Capsicum annuum

Capsicum annuum

The Pepper (Capsicum annuum L.) is an annual herbaceous species (among the 5 main species of the genus Capsicum), which includes peppers and peppers, of the family of the Solanaceae.

Systematics –
From the systematic point of view it belongs to the Eukaryota Domain, Kingdom Plantae, Magnoliophyta Division, Magnoliopsida Class, Sottoclasse Asteridae, Order Solanales, Family Solanaceae and then to the Genus Capsicum and to the C. annuum Species.

Etymology –
The term Capsicum comes from cápsa cassa or from the Greek kapsákion small orciolo, due to the hollow structure of its fruit. The specific epithet, annuum, refers to the annuity of its vegetative cycle.

Geographic Distribution and Habitat –
Capsicum annuum is a species native to the American continent that, together with tomatoes and other species, was brought to Europe in the sixteenth century, with Spanish and Portuguese expeditions. Today it is widespread and is the main species of the genus Capsicum cultivated in many countries, including: China, Korea, India, Italy, Mexico, the Malaysian archipelago, Hungary.

Description –
The Capsicum annuum is a shrub with an upright habit and with lanceolate, green leaves. A hair can be present on the stem and on the upper page of the leaves. Firoi are white, single with yellow / green stamens, with 5-7 petals. The fruit of the pepper is a capsule that when ripe can have very different colors and shapes.

Cultivation –
The cultivation of Capsicum annuum makes it a very common vegetable in the kitchen of all the countries of Europe and in many of the world, with a cultivated area that exceeds 1.5 million hectares.
For the technique of cultivation of pepper you can consult the following sheet, while for the peppers go to this other contribution.

Uses and Traditions –
The Capsicum annuum is almost certainly the most cultivated species in the world among the Capsicum genera. This species is made up of many cultivars and also includes C. annuum var. aviculare, (chiltepin), which according to some is the wild subspecies closest to the common ancestor of all species.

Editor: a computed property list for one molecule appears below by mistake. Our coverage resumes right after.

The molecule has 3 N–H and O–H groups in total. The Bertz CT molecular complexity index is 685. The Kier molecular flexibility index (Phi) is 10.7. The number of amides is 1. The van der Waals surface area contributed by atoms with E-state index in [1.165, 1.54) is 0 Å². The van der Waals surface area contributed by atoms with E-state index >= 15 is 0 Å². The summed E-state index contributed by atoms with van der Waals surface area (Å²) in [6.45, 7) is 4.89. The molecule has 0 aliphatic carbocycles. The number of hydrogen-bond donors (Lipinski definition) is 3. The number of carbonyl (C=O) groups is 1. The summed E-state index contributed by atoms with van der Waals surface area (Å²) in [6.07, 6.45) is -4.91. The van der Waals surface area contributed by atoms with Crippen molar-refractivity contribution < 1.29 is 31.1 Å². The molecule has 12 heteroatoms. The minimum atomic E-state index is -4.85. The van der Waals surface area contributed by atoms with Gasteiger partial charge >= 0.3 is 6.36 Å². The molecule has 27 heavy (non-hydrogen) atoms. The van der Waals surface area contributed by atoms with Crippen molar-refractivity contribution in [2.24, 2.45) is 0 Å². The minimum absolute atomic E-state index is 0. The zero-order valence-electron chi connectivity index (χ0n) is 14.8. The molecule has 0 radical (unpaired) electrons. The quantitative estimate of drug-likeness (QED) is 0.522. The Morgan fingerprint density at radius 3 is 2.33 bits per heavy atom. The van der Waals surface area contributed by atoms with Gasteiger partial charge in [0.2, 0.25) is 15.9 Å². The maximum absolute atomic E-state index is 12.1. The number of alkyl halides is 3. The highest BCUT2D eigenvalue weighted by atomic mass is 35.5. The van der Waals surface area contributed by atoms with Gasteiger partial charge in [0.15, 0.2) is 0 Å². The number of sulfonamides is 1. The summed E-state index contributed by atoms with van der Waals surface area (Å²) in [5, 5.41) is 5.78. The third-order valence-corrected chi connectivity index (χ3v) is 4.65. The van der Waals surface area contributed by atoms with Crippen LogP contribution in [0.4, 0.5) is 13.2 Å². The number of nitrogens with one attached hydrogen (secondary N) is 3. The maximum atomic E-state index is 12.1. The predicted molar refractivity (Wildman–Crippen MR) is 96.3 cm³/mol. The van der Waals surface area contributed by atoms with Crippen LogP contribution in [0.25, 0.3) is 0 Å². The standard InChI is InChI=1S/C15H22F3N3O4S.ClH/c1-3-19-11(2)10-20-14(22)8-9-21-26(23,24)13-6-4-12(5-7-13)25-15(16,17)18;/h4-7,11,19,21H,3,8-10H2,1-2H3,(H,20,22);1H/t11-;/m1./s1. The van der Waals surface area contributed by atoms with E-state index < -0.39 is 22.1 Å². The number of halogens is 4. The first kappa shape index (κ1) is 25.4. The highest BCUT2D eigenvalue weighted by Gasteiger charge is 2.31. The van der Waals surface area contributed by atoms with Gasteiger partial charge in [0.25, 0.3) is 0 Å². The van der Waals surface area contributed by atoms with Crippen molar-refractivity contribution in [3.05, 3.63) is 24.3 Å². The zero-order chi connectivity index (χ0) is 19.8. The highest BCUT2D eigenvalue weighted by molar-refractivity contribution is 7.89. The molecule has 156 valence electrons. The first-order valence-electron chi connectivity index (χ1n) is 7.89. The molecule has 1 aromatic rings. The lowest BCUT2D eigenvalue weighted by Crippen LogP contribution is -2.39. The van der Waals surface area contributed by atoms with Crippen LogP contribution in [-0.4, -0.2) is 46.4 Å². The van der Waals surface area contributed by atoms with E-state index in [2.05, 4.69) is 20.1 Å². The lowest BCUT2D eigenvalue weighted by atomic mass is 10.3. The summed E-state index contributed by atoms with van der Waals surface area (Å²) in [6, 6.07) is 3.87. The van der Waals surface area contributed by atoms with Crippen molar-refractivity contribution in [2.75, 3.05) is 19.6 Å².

The pepper has evolved and spread originally in an area between: Brazil and Bolivia, Peru, the Caribbean, Argentina, up to Texas, Florida, California, Louisiana and Arizona. When the Spaniards arrived in Mexico, the ancient Aztec peoples had selected many varieties.
The pepper contains many substances and active ingredients, including the capsaicin, responsible for the spiciness of some varieties, and the solanine, variable among the different varieties. It also contains different percentages of water (around 92%) and of Carbohydrates, Fibers, Proteins, Fats and Vitamin C. particular mention should be made for the variability of the content in capsaicin, and therefore of spiciness, this varies, depending on the variety, from zero to more than 100,000 Scoville units. In addition some of the bird’s eye, like the Ugandan one, which have a spiciness of up to 175,000, are not Capsicum annuum, but C. frutescens or C. chinense.

Preparation Mode –
The pepper is a vegetable that can be consumed and cooked in various ways, also depending on the culinary traditions of various countries. In Italy it is consumed cooked or raw and also preserved mainly under vinegar or in oil. The varieties with high spiciness are instead used as spices for various dishes and preserved either in oil or in the dry state whole or even in powder form.

Guido Bissanti

Sources
– Wikipedia, the free encyclopedia.
– Treben M., 2000. Health from the Pharmacy of the Lord, Advice and experience with medicinal herbs, Ennsthaler Publisher
– Pignatti S., 1982. Flora of Italy, Edagricole, Bologna.
– Conti F., Abbate G., Alessandrini A., Blasi C. (edited by), 2005. An annotated checklist of the Italian vascular flora, Palombi Editore.

Warning: Pharmaceutical applications and alimurgical uses are indicated for informational purposes only and do not in any way represent a medical prescription; there is therefore no liability for their use for curative, aesthetic or food purposes.

 




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